Tuesday 4th. I went with Miss Ellis over the museum in the morning of course she wanted to see the old brooches & chalices etc, & a very pleasant young man who dwelt in that room gave us a magnifying glass to look at them through and talked a lot about them & showed me Colm Cille’s crozier which I never saw before. I noticed the 2 cats at the foot of the Clonmacnoise or Monasterboice cross for the first time, & saw the man out of the bog who I hadn’t seen for years. All his hair & clothes seem to have rotted away. Miss E. seemed to know a good deal about some sorts of history & was interested in the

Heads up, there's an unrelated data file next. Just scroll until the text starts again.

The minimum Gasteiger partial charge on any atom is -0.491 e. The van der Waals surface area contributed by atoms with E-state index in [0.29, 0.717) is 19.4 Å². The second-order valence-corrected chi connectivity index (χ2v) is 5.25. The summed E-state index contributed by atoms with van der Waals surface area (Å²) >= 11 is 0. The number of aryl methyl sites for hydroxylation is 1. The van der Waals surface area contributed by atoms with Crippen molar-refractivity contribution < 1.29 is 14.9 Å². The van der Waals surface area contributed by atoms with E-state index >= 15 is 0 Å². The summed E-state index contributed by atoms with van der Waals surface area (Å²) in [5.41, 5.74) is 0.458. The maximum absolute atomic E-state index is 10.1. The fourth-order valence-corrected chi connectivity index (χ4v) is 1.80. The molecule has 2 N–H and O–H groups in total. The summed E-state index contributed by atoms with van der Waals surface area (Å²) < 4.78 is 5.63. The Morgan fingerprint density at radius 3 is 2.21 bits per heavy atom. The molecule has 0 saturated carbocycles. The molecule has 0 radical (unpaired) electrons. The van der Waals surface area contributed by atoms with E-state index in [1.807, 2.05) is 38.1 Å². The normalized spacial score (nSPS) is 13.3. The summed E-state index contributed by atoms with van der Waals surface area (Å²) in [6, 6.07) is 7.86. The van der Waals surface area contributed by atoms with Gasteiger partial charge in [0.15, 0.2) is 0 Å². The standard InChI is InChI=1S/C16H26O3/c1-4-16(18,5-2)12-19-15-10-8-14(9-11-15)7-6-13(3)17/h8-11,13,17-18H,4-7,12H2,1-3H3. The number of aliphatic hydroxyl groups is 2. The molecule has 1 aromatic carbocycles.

costumes. I dined at Garville Rd, & Cousin D. gave me a beautiful long string & green & blue iridescent shells, one of the nicest presents I ever got. I went to visit Uncle Herbert in the afternoon & founded him very luxurious by a noble fire, with a grand cake & biscuit afternoon tea brought in presently by a maid. Tilly was out. I told him my notion of going to America & he gave me the addresses of Nora & Belle. He also talked with horror of the mine strike in U.S.A. Tilly came in shortly before I had to go on to Leonard Well’s. I got there about 5.30 & visited Josephine in the study – otherwise playroom for Stella. She is always interested in what one does & the people one speaks of. We had